it is not right for us to be intemperate in our duties any more than in our
pleasures ; it is lot right for some of us to add anything to the respomisi-
bilities that life in its natural development has laid upon us. We must
dare not to know, dare moit to do,  any things ; we must accept, if mreed
be, misunderstanding and criticism. It is miot, after all, what we do, but
what we are, that is of supreme importance ; it is not attainments, but char-
acter, that tells, and character grows best with periods of quiet conditions.
It is " tranquil activity " that is the secret of successful effort as well as of
truest happiness. A generation back there was a strong tendency to press
into occupations for which the time was not ripe; there was a re-less de-





sire to do something out of the ordinary, not wait for the God-appointed
task to seek us. Now, I am glad to say, there is a reaction, or at least a
sober pause, and I speak this word in praise of it, and in honor of those
who are brave enough to go their own way, to obey the dictates of their
own souls, who are unobtrusively, but none the less surely, doing their
part. Public life, even very active club life, is not for all woolen; formerly
sonie courage was needed to enter it; now, almcst as much is required to
keep out. We must not work against the grain cf our own personality; if
we do, the friction is great and results are poor. Follow the inborn bent,
and all nature seems to conspire to help us. Whatever else they may be
or do, women stand ill this world for ideal conditions; they make the
poetry of life; they keep alive by the spiritual food for which all hunger.
Com.lpare thenx with oxen ill middle life, and see how much oftener they
have "respected the dreams of their youth " and struggled successfully
against mere materialism ; how much more readily they respond to all
that is pure and noble and of good report. Shall ;ve give up this high
province  Shall we even endanger it by the fever and the fret into which
msany of us are being led  What can we do tlat in its ultimate result is
comparable to the " quiet, wise perception that lives in the present and
ntakes the present great "
   As the chain is only so strong as its weakest link, so each club repre-
sented here is but the aggregate of the forces brought to it by its members.
Only through each individual is the general average raised. My plea is,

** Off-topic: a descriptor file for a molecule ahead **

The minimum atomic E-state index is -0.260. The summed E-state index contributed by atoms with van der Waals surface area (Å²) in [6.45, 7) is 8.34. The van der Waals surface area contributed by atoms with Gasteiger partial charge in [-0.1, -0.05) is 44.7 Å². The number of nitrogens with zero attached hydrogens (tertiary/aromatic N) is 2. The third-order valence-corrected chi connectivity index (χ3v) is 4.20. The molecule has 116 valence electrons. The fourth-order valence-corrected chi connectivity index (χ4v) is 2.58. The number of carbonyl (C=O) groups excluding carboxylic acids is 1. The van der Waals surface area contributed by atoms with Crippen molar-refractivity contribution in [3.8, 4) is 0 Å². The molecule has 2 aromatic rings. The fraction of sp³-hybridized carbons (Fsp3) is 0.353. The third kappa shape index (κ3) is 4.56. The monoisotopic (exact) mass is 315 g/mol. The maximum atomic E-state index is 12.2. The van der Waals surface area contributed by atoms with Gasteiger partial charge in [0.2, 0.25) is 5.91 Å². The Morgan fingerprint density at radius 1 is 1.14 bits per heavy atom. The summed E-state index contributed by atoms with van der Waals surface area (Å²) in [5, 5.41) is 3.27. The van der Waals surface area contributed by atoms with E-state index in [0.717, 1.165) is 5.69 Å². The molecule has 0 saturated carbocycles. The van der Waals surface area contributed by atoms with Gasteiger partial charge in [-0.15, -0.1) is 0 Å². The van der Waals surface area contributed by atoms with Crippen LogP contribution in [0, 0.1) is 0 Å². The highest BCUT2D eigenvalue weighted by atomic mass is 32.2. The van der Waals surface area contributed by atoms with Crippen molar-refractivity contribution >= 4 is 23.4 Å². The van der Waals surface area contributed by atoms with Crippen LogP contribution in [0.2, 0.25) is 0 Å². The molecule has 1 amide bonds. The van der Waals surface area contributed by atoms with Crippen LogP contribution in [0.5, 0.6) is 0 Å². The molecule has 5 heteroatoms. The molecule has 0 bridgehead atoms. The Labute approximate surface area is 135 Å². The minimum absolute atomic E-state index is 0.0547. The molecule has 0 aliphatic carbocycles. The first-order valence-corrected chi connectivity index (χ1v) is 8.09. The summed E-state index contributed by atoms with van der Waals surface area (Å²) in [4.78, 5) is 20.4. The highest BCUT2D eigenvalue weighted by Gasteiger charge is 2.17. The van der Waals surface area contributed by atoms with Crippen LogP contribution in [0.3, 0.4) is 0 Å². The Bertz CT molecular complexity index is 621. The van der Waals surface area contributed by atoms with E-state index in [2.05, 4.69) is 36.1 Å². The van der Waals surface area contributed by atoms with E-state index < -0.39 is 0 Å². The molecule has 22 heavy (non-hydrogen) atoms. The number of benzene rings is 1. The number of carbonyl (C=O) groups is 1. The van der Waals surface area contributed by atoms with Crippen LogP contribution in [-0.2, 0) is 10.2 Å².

then, that individual development be not lost sight of in the effort for or-
ganized action. I ask that amid so manly problemus crowding upon us, this
one be not relegated to all inferior place: How to reconcile the claims of
the outer and the inner life ; how to ineet the greater practical demands
without sacrificing those of tile ideals ; how to take part effectively ill what
so far has boen regarded as manl's work, and yet keep intact our own pecul-
iar relations to the world; how to retain the pat ence, the quick sympath-y,
sosIe mneasure of leisure for the small, sweet courtesies of life ; hoss to keep
our hold upon the heart of things-all, ill short. that goes to nsake up the
wonsan truly all honor to her kind ; progressive, yet normal ; bulsy, yet
keeping in perfect poise; full of cheer atld of ssneet seriousness, but yield-
ing never to undue exciteniemit or inertness. Only by solving this problem
-and it seems to me to press hard upon us just now-can we help to real-
ize that golden age which cause to Shelley in p ophetic vision. Then, in-
deed, thse world shall see




                    " Won-, frank, beau tiful and kind
               AS the free heaven whirh rains fresh light and dew
               On the wide earth    gentle, radiant forms,
               From custom's evil taint exempt and pare;
               Speaking the wisdom once they ould not think,
               Looking emotions once they feared to feel,
               Anld changed to all which once they dared not be,
               vet being now make earth like heaven.